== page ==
Administration of systemic therapy is usually delayed if the primary tumour is initially resected, and occasionally surgical complications including pelvic sepsis can produce such extensive delay that chemotherapy is never given. It is possible that radiotherapy offers a sense of security and allows full delivery of chemotherapy at an early point in time and reduces the risk of local problems from the tumour itself such as obstruction which require emergency surgery and inhibit further subsequent chemotherapy because of a drop in PS. In the Swedish registry data, survival for patients with stage IV rectal cancer increased over time despite doubling the proportion of patients, who did not undergo any surgical treatment.
However, the value of RT treatment in this setting remains controversial and evidence to guide decisions regarding the optimal approach in this population remains sparse. There are no specific trials randomising CRT and chemotherapy against chemotherapy alone for these patients. In practice, CRT is often recommended by the multidisciplinary team (MDT) in patients where the metastases are considered resectable or potentially convertible, and often omitted where the metastases are assessed as never likely resectable so as to avoid unnecessary toxicity from CRT. MDTs are also keen to deliver CRT for younger fitter patients with low T4 lesions, and oligo-metastases because of concerns to maintain optimal local control (Lin 2012) (16).
There is also an innate bias in retrospective studies such that RT is more likely to be administered for patients with predominantly local symptoms and upfront chemotherapy for patients when systemic symptoms from distant metastases are uppermost.
ESMO rectal cancer guidelines are not explicit and allow for both CRT and SCPRT in curative approaches, and SCPRT alone in the palliative setting (Glynne-Jones 2017) (17). The ESMO guidelines for rectal cancer refer to ESMO consensus guidelines for the management of patients with metastatic colorectal cancer (Van Cutsem 2016) (18), which in turn advise that if the primary and metastases are easily resectable, that perioperative FOLFOX should be administered before and after liver resection (Van Cutsem 2016) (18). In selected cases, the primary may be resected concurrently. Recommendations are to administer this chemotherapy for a total of at least 6 months, but do not discuss the role of either CRT or SCPRT. According to the National Comprehensive Cancer Network (NCCN) guidelines (3. 2018) (NCCN guidelines) (19), there are 4 different recommendations for 4 different scenarios. The guidelines are clearly defined and quite prescriptive. They consider lung and liver metastases separately, depending on whether they are resectable or not and recommend upfront systemic chemotherapy followed by chemoradiotherapy (CRT), but 5×5 Gy is preferred if the radial margin is predicted clear on MRI (Recommendation 8). For unresectable metastases a similar algorithm recommends 5×5 Gy in preference (Recommendation 9).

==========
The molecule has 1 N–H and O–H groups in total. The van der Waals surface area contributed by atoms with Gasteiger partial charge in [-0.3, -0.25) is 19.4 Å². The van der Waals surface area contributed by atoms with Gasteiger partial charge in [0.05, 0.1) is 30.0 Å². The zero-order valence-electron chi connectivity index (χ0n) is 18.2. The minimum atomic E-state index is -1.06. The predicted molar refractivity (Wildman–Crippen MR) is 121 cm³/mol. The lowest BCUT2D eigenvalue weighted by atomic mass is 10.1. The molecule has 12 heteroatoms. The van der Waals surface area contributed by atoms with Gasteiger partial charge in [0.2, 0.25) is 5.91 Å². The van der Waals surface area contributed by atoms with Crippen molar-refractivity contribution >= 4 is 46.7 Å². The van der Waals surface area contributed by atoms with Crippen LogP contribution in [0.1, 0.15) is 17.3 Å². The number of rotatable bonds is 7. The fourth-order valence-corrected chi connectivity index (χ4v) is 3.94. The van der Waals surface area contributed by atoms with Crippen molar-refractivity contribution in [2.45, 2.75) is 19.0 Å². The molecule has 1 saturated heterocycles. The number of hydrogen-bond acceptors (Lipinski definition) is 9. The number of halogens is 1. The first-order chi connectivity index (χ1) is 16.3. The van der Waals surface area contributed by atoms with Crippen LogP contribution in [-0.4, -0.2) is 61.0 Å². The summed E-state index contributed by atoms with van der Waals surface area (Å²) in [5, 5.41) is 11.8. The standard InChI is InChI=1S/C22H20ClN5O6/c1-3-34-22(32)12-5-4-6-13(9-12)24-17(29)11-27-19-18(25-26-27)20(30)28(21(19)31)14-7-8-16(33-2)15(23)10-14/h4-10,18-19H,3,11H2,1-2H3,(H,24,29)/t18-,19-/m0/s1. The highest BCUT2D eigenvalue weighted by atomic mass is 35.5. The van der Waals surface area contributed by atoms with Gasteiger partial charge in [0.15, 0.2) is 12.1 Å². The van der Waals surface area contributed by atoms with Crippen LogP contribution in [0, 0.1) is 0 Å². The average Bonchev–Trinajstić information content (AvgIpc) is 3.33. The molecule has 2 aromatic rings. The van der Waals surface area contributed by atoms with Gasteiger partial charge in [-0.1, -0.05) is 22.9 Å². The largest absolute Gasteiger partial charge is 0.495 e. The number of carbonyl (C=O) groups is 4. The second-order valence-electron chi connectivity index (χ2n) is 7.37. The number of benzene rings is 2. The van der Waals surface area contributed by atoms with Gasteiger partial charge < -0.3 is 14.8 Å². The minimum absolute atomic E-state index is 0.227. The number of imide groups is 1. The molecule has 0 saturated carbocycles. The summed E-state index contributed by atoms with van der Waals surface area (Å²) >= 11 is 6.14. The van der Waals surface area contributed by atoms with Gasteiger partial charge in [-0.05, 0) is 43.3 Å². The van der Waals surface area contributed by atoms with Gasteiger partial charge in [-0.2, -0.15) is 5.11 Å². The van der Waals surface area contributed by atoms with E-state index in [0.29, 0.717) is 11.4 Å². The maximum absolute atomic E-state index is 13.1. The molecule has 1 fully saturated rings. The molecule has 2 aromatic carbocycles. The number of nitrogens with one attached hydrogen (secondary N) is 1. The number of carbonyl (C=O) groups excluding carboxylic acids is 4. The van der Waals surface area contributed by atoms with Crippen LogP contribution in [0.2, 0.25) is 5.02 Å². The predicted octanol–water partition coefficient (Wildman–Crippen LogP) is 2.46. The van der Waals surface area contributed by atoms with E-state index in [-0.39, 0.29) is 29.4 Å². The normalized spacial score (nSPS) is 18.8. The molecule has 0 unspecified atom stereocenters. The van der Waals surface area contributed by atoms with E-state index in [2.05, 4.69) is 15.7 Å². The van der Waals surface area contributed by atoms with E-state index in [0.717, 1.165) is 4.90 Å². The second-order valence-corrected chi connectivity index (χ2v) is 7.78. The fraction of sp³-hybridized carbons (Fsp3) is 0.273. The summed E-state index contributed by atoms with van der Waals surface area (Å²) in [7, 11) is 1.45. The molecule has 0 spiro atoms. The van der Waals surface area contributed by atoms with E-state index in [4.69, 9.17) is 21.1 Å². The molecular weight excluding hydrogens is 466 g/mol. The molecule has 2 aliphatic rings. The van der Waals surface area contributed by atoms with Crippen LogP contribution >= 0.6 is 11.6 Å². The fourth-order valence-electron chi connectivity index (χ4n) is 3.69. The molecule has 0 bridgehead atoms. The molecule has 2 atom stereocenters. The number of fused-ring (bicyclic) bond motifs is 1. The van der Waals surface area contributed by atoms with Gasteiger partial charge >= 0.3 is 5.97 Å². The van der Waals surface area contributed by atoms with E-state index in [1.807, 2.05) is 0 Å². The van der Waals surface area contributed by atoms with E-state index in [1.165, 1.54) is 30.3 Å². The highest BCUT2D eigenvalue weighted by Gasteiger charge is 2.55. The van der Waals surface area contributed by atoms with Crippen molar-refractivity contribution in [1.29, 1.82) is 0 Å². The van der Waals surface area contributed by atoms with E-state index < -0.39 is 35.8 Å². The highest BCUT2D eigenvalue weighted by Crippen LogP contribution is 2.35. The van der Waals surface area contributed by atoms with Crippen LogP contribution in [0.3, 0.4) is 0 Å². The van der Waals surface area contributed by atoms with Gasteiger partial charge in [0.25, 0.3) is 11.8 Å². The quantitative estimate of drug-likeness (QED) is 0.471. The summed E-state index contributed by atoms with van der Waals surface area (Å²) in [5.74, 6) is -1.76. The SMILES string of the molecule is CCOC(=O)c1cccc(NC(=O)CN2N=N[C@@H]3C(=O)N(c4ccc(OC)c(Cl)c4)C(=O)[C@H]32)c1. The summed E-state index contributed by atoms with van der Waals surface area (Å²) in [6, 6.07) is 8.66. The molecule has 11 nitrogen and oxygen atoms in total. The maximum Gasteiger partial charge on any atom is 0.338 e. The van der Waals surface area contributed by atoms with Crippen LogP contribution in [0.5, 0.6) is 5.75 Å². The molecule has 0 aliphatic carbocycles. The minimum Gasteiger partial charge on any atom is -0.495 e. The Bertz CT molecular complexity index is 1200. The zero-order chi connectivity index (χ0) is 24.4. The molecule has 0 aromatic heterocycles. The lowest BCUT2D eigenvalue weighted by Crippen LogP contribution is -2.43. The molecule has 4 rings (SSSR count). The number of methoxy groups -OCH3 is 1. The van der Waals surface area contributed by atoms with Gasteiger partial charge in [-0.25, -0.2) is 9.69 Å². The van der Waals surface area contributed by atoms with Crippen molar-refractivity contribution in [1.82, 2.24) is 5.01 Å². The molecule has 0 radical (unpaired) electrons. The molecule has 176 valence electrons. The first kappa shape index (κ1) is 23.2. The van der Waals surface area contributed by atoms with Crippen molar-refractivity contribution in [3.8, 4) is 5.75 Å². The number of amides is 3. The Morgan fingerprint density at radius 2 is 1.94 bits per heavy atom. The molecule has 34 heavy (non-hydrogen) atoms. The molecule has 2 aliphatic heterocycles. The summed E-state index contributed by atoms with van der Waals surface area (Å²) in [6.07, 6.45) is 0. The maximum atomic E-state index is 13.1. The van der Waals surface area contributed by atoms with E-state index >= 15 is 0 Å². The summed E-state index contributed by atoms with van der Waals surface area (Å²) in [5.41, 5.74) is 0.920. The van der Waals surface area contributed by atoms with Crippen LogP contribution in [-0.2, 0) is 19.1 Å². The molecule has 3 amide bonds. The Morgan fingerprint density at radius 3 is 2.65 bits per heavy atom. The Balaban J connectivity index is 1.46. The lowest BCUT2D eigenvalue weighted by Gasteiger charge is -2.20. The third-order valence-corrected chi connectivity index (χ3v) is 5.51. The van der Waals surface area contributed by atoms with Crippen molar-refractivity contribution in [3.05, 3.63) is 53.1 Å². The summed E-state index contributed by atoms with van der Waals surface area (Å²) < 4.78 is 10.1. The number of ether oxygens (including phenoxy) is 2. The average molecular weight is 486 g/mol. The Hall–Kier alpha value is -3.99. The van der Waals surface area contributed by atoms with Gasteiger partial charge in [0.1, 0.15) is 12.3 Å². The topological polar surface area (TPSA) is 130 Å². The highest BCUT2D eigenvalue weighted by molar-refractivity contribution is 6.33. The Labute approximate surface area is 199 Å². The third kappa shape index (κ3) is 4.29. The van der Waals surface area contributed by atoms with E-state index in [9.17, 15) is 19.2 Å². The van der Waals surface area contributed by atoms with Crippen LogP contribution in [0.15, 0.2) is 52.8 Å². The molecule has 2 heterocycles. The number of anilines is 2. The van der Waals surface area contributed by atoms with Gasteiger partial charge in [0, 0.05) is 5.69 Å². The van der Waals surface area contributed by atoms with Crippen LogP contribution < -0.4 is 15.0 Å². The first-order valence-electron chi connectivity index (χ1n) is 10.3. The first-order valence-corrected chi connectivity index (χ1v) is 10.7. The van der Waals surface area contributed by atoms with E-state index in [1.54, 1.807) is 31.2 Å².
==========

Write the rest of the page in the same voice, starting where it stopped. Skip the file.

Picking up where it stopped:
It is surprising how little evidence is available apart from registry /population data which inevitably gives one no insight into
In our current era with the widespread integration of the MDT, more individualised and safer surgery for both the primary and metastatic disease is available. More appropriate and more selective use of more intensive chemotherapy in a larger proportion of this population may also be able to improve outcomes.
Previous trials examining the role of surgery to the primary or metastases in stage IV colorectal cancer (as opposed to specifically rectal cancer) have singularly failed to recruit because clinicians appear to lack equipoise either as regards the primary management (NCT01086618) or metastatic disease (NCT01056809) (NCT01106261). I suspect that equipoise regarding the utility of pelvic radiotherapy, would also be often lacking in the setting of rectal cancer with synchronous metastases.
Nevertheless, prospective and randomised studies in this population are still required—and in many ways are even more crucial—to establish the best therapeutic sequences, to demonstrate the optimal RT dose and fractionation (5×5 Gy or long course chemoradiation), and to provide some data in terms of quality of life (QoL). The design and conduct of these trials are bound to be challenging.
Conflicts of Interest: Rob Glynne-Jones has received honoraria for lectures and advisory boards and has been supported in attending international meetings in the last 5 years by Merck, Pfizer, Sanofi-Aventis and Roche. He has also in the past received unrestricted grants for research from Merck-Serono, Sanofi-Aventis and Roche. He is principal investigator of a randomised phase II neoadjuvant chemotherapy study in the UK called ‘BACCHUS’.
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Cite this article as: Glynne-Jones R. The role of pelvic radiotherapy in stage IV rectal cancer—still working in the dark! Ther Radiol Oncol 2018;2:62.